December 26th, 2015 was the day that I first arrived at the apartment that I have called home in Paris for two winters now. It sits on the forth floor of a beautiful old building in Saint Germain des Pres and is the most precious thing in the world, belonging to a beautiful French speaking Parisienne Melbournian. I pinch myself each day that this place was recommended to me by one of my favourite people in the world- she new I’d ‘get it’.
In the taxi on the way from the airport I skimmed the notes prepared for guests who stay in the apartment and I can recall reading about the woman upstairs but was busy taking in the classical music and making a mental note that the taxi driver sang quite the tune. Upon arrival at number 17, and after finding my way through the grille (the electronic door downstairs), I was struck by two things- the first being the sheer madness that were the nine million very hard and very steep wooden stairs that lead up to the fourth floor to Amy’s flat and the second, to the right of my doorway was a tiny little set of stairs that lead to a door behind which, I could only imagine, was the sky. Turning my focus back to my own door I huffed to myself ‘this must be me’, and then puffed and sputtered thinking my heart may stop at any moment. Hurling my bags through the door, I looked over my shoulder once again ‘where do those stairs go?’ I wondered, before throwing myself onto the sofa to catch my breath.
Five weeks and at least four thousand ascensions and descents of those stairs later, I hadn’t clapped eyes on anyone from upstairs, but I was sure I’d heard mouse like pottering’s and the door opening and closing from time to time. ‘Whoever lives up there must be tiny,’ I’d concluded in my mind before going to the airport in tears.
Since my return four weeks ago, I have had a strong desire to knock on the door and introduce myself to the neighbour- I feel as though I should let her know that I’m here. But each morning I run out the door in such a hurry to get to class no more than five minutes late, and usually I return late into the night, by which time my mystery friend would probably be asleep.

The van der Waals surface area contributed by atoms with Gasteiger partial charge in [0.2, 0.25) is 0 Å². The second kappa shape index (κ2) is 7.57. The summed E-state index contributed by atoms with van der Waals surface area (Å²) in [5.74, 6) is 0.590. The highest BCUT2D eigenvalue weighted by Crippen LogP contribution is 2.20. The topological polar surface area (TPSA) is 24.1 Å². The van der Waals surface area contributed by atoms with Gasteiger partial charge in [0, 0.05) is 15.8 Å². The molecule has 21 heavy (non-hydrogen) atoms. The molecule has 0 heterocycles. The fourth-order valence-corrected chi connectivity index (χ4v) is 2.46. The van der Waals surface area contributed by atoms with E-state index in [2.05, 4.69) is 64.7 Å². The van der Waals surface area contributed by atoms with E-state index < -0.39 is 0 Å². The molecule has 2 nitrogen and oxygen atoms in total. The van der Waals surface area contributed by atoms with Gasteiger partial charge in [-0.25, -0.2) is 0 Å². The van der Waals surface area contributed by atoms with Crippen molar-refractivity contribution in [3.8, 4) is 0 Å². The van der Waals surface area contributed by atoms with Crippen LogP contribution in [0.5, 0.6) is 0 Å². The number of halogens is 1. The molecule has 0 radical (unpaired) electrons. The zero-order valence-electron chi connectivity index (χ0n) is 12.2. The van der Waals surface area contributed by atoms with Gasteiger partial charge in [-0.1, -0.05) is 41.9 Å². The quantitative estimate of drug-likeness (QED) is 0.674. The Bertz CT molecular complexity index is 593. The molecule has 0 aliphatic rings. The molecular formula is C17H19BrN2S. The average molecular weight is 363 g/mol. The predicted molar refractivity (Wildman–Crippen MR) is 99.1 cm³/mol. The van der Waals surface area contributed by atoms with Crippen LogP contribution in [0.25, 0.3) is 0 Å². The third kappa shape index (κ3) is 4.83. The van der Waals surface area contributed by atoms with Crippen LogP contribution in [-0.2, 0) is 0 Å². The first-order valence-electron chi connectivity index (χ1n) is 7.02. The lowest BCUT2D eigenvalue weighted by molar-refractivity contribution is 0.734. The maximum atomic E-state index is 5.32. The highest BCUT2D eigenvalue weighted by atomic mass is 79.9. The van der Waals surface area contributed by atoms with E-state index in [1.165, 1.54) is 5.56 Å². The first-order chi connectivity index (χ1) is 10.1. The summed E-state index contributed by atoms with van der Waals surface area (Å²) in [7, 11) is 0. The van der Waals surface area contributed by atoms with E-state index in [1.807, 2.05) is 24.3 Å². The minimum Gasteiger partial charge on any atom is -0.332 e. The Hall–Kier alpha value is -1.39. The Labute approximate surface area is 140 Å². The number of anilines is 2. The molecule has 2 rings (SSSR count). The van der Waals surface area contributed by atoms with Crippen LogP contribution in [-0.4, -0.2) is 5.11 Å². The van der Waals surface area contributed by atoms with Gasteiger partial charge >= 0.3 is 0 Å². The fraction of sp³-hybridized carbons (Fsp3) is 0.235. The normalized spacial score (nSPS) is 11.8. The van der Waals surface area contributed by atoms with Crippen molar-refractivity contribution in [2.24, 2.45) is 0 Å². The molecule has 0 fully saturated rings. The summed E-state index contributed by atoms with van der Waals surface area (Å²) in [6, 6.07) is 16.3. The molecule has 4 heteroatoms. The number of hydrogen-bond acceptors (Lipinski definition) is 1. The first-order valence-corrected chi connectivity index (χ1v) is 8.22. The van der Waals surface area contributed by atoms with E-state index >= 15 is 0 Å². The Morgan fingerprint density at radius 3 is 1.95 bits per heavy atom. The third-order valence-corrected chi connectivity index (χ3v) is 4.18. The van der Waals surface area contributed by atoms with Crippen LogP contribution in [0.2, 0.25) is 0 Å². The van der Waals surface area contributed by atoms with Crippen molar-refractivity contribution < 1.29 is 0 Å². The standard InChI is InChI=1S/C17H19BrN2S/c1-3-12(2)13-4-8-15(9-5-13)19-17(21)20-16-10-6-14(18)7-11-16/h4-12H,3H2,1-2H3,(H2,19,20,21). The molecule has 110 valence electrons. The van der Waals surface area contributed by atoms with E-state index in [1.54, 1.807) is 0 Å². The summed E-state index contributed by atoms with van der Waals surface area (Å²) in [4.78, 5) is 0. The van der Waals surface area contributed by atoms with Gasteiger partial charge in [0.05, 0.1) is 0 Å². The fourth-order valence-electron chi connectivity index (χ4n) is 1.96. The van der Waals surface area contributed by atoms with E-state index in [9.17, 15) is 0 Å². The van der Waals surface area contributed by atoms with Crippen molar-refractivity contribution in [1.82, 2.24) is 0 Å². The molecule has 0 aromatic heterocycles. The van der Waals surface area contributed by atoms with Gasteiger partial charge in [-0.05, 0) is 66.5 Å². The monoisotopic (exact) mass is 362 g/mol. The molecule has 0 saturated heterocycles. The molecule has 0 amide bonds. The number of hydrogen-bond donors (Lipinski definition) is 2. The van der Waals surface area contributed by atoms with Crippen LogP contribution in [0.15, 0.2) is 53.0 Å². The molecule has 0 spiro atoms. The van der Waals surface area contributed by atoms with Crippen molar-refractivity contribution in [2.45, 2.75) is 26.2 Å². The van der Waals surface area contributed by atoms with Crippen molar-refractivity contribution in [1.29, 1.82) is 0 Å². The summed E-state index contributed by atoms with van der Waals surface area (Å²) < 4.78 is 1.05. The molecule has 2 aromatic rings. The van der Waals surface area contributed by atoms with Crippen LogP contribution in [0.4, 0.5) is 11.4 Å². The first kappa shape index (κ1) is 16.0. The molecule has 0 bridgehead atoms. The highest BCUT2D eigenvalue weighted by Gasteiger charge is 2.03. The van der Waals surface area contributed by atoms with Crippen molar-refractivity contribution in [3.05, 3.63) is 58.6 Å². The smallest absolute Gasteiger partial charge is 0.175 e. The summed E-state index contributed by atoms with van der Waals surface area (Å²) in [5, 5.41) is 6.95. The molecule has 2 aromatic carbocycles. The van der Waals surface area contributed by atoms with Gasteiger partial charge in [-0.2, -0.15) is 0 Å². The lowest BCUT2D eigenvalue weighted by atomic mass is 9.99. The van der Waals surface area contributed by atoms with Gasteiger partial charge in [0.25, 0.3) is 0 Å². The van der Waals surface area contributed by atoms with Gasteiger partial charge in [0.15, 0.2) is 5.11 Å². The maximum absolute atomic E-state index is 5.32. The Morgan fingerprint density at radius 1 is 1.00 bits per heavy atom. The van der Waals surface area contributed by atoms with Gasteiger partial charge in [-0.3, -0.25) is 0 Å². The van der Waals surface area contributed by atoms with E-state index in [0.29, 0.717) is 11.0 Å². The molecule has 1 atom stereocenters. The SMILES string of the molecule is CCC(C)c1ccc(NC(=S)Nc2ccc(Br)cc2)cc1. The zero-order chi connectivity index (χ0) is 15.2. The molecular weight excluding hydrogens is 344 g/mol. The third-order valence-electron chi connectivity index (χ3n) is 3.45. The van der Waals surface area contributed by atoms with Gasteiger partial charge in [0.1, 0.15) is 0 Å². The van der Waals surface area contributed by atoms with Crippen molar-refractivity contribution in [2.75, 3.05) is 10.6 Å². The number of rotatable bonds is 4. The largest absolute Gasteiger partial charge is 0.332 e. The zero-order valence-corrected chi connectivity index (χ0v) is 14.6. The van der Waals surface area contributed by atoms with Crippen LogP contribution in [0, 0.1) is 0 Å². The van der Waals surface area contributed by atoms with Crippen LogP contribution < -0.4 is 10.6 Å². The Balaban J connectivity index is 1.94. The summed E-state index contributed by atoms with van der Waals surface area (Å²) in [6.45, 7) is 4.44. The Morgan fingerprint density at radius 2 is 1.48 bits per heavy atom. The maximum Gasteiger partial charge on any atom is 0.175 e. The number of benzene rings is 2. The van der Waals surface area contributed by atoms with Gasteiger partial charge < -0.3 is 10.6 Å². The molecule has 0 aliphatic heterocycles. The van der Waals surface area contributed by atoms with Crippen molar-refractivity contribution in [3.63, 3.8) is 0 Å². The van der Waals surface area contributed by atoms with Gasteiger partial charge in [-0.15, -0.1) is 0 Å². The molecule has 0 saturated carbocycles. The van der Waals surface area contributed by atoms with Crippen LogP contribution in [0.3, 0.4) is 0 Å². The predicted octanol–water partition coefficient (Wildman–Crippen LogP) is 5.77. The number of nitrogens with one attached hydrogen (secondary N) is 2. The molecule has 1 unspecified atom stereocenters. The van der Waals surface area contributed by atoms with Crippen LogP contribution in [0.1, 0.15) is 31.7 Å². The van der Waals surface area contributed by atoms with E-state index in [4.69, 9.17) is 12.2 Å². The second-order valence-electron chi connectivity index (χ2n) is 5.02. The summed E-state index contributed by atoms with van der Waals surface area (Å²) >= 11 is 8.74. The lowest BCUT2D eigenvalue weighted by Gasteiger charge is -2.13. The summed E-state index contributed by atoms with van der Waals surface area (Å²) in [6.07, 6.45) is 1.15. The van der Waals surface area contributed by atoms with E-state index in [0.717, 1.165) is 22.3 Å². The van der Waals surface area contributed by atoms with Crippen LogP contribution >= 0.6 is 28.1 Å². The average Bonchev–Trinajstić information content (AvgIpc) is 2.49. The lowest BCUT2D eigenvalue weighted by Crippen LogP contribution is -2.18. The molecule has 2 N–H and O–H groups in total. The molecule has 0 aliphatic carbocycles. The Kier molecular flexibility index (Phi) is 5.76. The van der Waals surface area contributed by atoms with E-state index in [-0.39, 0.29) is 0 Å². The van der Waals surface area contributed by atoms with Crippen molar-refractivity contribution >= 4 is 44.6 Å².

Today I came flying around the corner and through the door and was followed into the building by a very small woman with a perfectly coiffured bob- we ascended the stairs chatting to each other and I knew by about the ninetieth stair that I’d finally met her.
Nadine is a kind Parisienne who has lived in her tiny bolthole since the 1960’s, and by the time we got to my door this afternoon we’d become friends, so of course I obliged when she waved me up that little set of ten stairs and into her apartment. We stood shoulder to shoulder in a tiny landing which was full to the brim with cleaning products and linen- she had told me she was a retired school teacher so I was confused by these items as a start.
Her son is 50, which must make her 70 years old or more but her beautiful round face with the pinkest cheeks, looks not a day over 50 itself, so again, there was further confusion. Behind a curtain was a makeshift shower and more containers and two steps further and behind another curtain she proudly presented ma chambre, her tiny bedroom with a single bed neatly made with a doona adorned with cartoon characters. We sat in her petit kitchen and shared a coke out of matching Asahi plastic cups (she didn’t strike me as a beer drinker) and chatted under the indoor plants whose arms patted my head as Nadine spoke only in French and I nodded and said ‘oui’ (a lot).
Nadine has the patience of a saint, and she went on to tell that the French are an aggressive bunch and the gypsys taking over the streets are driving her mad, ‘Paris is no good’. I listened intently as she told me she had shared that same space with her husband before they divorced (I can’t count in French so I’m not sure what year that event took place) and we both agreed that Coke is the most delicious drink but it makes you very fat- just look at the Americans (her words, not mine but I was happy to respond with a further ‘oui’).
I never wanted to leave Nadines flat and I told her that I was so happy to have finally met her. I scanned the room, taking in the pots (some filled with up to nine hairbrushes) and the rest of the perfectly arranged, hoarded chaos. ‘How old are you,’ she asked, to which I replied ’37 and my brain is dead- I’m so sorry my French is terrible,’ to which she replied, ‘you cannot be 37- you have the most beautiful skin and a perfect French accent.’
I told you she was kind.
Remembering the milk and groceries still sitting in my doorway, I finally got up and walked down the 10 steps and back to my door, ‘bon soirée Virginia, take care of those steps they are very steep,’ she warned. I nodded knowingly, desperately wanting to tell her that I learnt the hard way when I fell down two flights last year at a rapid pace in leather soled shoes. To this day I’m sure the lady downstairs who heard the whole ordeal, thought that Nadine was having ‘a moment’ and had decided to throw her fridge down the stairs as a result- the look on her face when she saw me brushing myself off and walking sideways like a crab, was priceless.
But that is another story for another day.